"The Author, it must be remembered, writes from his own standpoint!"
My personal "Interpretive" Lens!
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"Read not to contradict and confute; nor to believe and take for granted; nor to find talk and discourse; but to weigh and consider..." - Francis Bacon
Warning, Caveat and Note: The postings on this blog are my interpretation of readings, studies and experiences therefore errors and omissions are mine and mine alone. The content surrounding the extracts of books, see bibliography on this blog site, are also mine and mine alone therefore errors and omissions are also mine and mine alone and therefore why I highly recommended one read, study, research and fact find the material for clarity. My effort here is self-clarity toward a fuller understanding of the subject matter. See the bibliography for information on the books.
Note: I will endevor to provide a bibliography and italicize any direct quotes from the materials I use for this blog. If there are mistakes, errors, and/or omissions, I take full responsibility for them as they are mine and mine alone. If you find any mistakes, errors, and/or omissions please comment and let me know along with the correct information and/or sources.
Isn't Karate Supposed to be Fun? - Is this true of all martial systems?
Since my views are mostly on making it work in real-world fights, threats and assaults - to name but a few - it would go that my posts such as this might seem to most as a bit to far.
Martial arts are serious. Martial arts, classical or traditional, are geared to combat. They are about handling violence with a moral standard that does not compromise the integrity of the system as applied to a threat, assault, fight or predatory violent encounters.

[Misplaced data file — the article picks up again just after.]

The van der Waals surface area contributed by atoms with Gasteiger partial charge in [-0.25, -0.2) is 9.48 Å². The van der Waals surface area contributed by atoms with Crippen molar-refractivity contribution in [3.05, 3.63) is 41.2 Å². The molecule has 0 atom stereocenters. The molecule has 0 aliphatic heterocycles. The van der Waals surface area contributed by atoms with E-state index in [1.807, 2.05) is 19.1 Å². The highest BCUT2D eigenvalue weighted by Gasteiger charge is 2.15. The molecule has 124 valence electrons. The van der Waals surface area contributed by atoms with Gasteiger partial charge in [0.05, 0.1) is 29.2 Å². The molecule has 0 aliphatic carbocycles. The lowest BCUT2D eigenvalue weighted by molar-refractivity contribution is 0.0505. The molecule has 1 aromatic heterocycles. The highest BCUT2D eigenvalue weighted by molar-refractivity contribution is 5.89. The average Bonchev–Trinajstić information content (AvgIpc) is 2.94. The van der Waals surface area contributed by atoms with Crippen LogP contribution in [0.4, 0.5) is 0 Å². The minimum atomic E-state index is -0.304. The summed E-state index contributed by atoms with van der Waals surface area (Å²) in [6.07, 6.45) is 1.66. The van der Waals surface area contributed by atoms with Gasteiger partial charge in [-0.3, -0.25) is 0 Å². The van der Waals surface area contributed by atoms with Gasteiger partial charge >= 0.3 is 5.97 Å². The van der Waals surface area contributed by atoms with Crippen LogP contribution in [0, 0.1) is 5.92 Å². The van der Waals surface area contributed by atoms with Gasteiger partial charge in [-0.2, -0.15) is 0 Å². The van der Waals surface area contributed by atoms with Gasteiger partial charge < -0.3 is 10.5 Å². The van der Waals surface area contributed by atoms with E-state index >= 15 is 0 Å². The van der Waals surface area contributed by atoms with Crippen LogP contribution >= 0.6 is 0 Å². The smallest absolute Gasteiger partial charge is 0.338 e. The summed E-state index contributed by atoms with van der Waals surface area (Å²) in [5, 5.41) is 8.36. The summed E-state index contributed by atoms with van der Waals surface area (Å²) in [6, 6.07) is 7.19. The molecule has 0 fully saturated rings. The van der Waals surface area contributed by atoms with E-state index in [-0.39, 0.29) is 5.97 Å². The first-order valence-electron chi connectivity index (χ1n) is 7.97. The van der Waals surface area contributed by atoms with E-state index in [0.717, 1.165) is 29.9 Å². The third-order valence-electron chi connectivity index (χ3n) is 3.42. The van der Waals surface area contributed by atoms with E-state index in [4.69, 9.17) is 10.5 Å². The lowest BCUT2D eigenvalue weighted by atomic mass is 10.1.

The time to institute a bit of fun in martial arts is off the dojo floor. Social contexts are an important aspect of any discipline. It must be understood that there are times to be serious and the dojo floor for practice and training is serious business. There are times to joke, to socialize and to build the clan/tribe cohesion necessary under the heading of "survival or survival instincts of the clan or tribe or dojo."
Classical martial systems are not meant to be "fun." They are serious disciplines, serious art forms (as defined by the Japanese Zen Buddhist system) and take discipline, dedication and due diligence to become proficient in applications. This does not mean that classic or traditional forms of martial systems are not to have "fun" but in the proper context, outside the dojo proper during actual training and practice. This would include serious training and practice when conducted away from the dojo proper (although the dojo proper in my mind is any location where practitioners are training in martial systems).
Just some thoughts that arrived since the last post on this subject. Be serious, be diligent, be disciplined and stay in the proper mind-set and when all is done for the day, relax, take time and enjoy to company and camaraderie of your fellow practitioners.
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